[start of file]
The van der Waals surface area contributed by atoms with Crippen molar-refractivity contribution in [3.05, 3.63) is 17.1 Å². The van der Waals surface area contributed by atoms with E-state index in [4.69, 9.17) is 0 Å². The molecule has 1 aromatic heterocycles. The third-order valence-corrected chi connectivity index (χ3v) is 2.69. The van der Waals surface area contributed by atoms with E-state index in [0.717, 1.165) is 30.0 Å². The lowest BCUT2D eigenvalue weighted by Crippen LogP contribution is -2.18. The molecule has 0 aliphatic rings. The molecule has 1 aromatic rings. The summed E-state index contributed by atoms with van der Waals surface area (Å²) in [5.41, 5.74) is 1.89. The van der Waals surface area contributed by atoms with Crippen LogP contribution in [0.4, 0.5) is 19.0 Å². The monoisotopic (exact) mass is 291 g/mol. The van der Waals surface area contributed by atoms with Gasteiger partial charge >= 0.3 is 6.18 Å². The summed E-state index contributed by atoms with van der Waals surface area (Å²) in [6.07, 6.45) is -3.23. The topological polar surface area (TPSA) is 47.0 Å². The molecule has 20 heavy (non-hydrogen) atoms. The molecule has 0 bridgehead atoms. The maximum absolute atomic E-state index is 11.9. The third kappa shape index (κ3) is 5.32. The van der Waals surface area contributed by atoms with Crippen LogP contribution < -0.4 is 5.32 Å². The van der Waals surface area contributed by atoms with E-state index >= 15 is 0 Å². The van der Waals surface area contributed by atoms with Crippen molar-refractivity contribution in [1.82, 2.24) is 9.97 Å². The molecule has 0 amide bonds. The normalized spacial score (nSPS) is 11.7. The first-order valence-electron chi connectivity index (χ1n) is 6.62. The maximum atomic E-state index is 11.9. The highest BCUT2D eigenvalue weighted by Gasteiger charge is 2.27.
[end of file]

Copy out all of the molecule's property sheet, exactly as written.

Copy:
The van der Waals surface area contributed by atoms with Crippen molar-refractivity contribution in [3.05, 3.63) is 17.1 Å². The van der Waals surface area contributed by atoms with E-state index in [4.69, 9.17) is 0 Å². The molecule has 1 aromatic heterocycles. The third-order valence-corrected chi connectivity index (χ3v) is 2.69. The van der Waals surface area contributed by atoms with E-state index in [0.717, 1.165) is 30.0 Å². The lowest BCUT2D eigenvalue weighted by Crippen LogP contribution is -2.18. The molecule has 0 aliphatic rings. The molecule has 1 aromatic rings. The summed E-state index contributed by atoms with van der Waals surface area (Å²) in [5.41, 5.74) is 1.89. The van der Waals surface area contributed by atoms with Crippen LogP contribution in [0.4, 0.5) is 19.0 Å². The monoisotopic (exact) mass is 291 g/mol. The van der Waals surface area contributed by atoms with Gasteiger partial charge >= 0.3 is 6.18 Å². The summed E-state index contributed by atoms with van der Waals surface area (Å²) in [6.07, 6.45) is -3.23. The topological polar surface area (TPSA) is 47.0 Å². The molecule has 20 heavy (non-hydrogen) atoms. The molecule has 0 bridgehead atoms. The maximum absolute atomic E-state index is 11.9. The third kappa shape index (κ3) is 5.32. The van der Waals surface area contributed by atoms with Crippen LogP contribution < -0.4 is 5.32 Å². The van der Waals surface area contributed by atoms with E-state index >= 15 is 0 Å². The van der Waals surface area contributed by atoms with Crippen molar-refractivity contribution in [1.82, 2.24) is 9.97 Å². The molecule has 0 amide bonds. The normalized spacial score (nSPS) is 11.7. The first-order valence-electron chi connectivity index (χ1n) is 6.62. The maximum atomic E-state index is 11.9. The highest BCUT2D eigenvalue weighted by Gasteiger charge is 2.27.